An evening of fun and revelry can quickly become one filled with panic and fear when New Yorkers are pulled over on suspicion of drunk driving. Many choose not to submit to a breath test in an effort to prevent incriminating themselves. However, declining to perform a breathalyzer does not necessarily mean that a person will not be charged with DUI. In fact, refusing a breath test carries serious penalties, some of which are just as severe as those resulting from alcohol-related offenses.
People in New York City, and throughout the state, who are believed to be driving drunk are frequently arrested by law enforcement. According to a report by the Governor’s Traffic Safety Committee, there were 50,805 drunk driving arrests in 2013 alone. Often, those arrested do not realize that in addition to field sobriety and breath tests, their social media accounts could also be used against them. At the law firm Martin A. Kron & Associates, LLP, we often work with people who have experienced this type of situation and are unaware of the potential consequences. In this post, we will discuss how social media can impact DUI cases.
In Manhattan, and throughout the state of New York, drinking and driving is considered a serious criminal offense. As such, people who are convicted of DUI charges may face severe penalties. These may include fines, driver’s license suspensions or revocations, and jail time, among other consequences. Often, such convictions and the resultant penalties can have lasting effects on people’s personal lives, as well as their professional lives.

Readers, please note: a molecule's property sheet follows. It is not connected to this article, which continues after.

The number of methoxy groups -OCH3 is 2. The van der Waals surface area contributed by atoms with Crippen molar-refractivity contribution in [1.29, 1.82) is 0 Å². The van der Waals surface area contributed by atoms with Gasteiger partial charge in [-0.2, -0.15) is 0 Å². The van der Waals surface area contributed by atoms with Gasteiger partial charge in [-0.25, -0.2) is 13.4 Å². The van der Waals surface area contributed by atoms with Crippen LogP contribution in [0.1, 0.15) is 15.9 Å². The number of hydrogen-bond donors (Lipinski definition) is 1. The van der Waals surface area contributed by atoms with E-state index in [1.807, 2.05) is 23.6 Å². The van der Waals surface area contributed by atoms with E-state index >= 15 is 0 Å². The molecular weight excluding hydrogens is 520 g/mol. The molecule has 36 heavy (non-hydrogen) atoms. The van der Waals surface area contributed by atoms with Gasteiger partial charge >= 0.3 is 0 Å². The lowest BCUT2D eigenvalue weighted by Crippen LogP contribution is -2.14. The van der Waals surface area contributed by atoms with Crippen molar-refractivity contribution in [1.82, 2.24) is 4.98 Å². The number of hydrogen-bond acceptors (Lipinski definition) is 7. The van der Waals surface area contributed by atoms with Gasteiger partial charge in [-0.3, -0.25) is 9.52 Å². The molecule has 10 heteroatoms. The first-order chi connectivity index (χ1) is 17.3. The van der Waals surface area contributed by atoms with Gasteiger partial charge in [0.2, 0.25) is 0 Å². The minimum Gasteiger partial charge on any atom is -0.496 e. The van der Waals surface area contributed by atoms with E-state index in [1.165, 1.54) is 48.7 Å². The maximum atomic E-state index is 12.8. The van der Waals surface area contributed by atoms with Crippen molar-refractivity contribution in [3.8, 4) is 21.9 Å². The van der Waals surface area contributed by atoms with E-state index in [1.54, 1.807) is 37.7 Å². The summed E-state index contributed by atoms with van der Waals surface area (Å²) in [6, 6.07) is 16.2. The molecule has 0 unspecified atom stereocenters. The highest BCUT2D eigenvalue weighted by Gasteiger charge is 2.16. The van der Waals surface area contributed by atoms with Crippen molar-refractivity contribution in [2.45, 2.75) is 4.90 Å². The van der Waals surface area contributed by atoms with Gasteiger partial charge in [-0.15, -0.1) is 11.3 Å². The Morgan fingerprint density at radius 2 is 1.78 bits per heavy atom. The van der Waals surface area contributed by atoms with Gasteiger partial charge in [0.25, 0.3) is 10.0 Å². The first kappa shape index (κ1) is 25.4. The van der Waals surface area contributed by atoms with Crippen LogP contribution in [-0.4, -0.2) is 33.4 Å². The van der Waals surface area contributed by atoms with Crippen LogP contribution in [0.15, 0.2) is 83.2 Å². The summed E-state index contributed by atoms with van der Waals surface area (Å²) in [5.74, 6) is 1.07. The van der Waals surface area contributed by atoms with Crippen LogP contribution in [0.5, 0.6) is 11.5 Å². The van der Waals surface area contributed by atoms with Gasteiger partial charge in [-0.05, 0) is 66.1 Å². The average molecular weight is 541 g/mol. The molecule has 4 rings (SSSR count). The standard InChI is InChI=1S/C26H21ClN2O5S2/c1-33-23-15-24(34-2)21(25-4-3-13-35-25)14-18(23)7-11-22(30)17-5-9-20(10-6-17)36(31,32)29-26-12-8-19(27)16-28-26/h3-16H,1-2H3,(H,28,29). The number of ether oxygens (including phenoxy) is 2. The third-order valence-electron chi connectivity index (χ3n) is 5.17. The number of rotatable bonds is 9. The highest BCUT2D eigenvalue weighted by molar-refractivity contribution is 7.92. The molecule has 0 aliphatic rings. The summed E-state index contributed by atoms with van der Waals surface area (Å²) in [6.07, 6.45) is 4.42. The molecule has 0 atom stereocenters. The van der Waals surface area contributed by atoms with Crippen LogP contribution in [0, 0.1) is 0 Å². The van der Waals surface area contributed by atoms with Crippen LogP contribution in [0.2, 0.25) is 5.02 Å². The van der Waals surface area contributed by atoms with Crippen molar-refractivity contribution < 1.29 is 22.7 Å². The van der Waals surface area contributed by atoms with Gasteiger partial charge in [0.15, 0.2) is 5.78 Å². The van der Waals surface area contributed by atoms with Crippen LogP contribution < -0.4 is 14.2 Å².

There are a number of reasons you might want to avoid a traffic ticket in New York, such as incurring a fine. Additionally, according to SafeNY, you might want to avoid speeding because for every 5 miles an hour you travel over 60 miles an hour, you are essentially paying an additional 24 cents a gallon.
It is widely known that Mothers Against Drunk Driving is an organization that aims to strengthen DUI laws and penalties. In New York and across the country, there are statutes that dictate legal limits for blood alcohol content as well as the consequences of a DWI conviction. MADD recently rated the states based on their efforts to reduce the incidence rate of drunk driving, finding New York to hold model laws in one specific area.
A drunk driving conviction can have lifelong consequences. At Martin A. Kron & Associates, LLP, we understand the punishments associated with such a charge in New York. It is important that you know what you may face should you get pulled over on suspicion of DUI.
Drivers in New York may sometimes feel as though they are under siege from increasing vigilance regarding speeding or other traffic violations. The city’s stated goal of eliminating pedestrian deaths has seen many slow zones developed and more emphasis on citations in some areas. Violations for driving while intoxicated continue to be taken seriously and can leave drivers with serious long-term consequences if convicted.
Most residents in New York know and believe that the state’s laws and handling of any drunk driving case is clear and can be harsh. Strict penalties are often expected for anyone convicted of driving while intoxicated with the effects lasting many years in some cases.
As the 2014 holiday season is well underway, drivers in New York should pay extra attention to law enforcement patrols, especially during designated holiday dates. The National Highway Traffic Safety Administration records show that the number of fatalities associated with drunk driving accidents increases significantly during these holiday times. That means that all drivers could face greater vigilance and should learn what to do if stopped by officers.
Over the course of the past year, speeding has received a plethora of attention as the leadership of New York City has embarked on a clear mission to eliminate pedestrian deaths by the year 2020 under a program known as Vision Zero. However, speeding is not the only traffic violation upon which law enforcement is focusing. Driving while intoxicated remains an offense that can result in severe penalties for those persons convicted and often receives even more attention during the holiday times.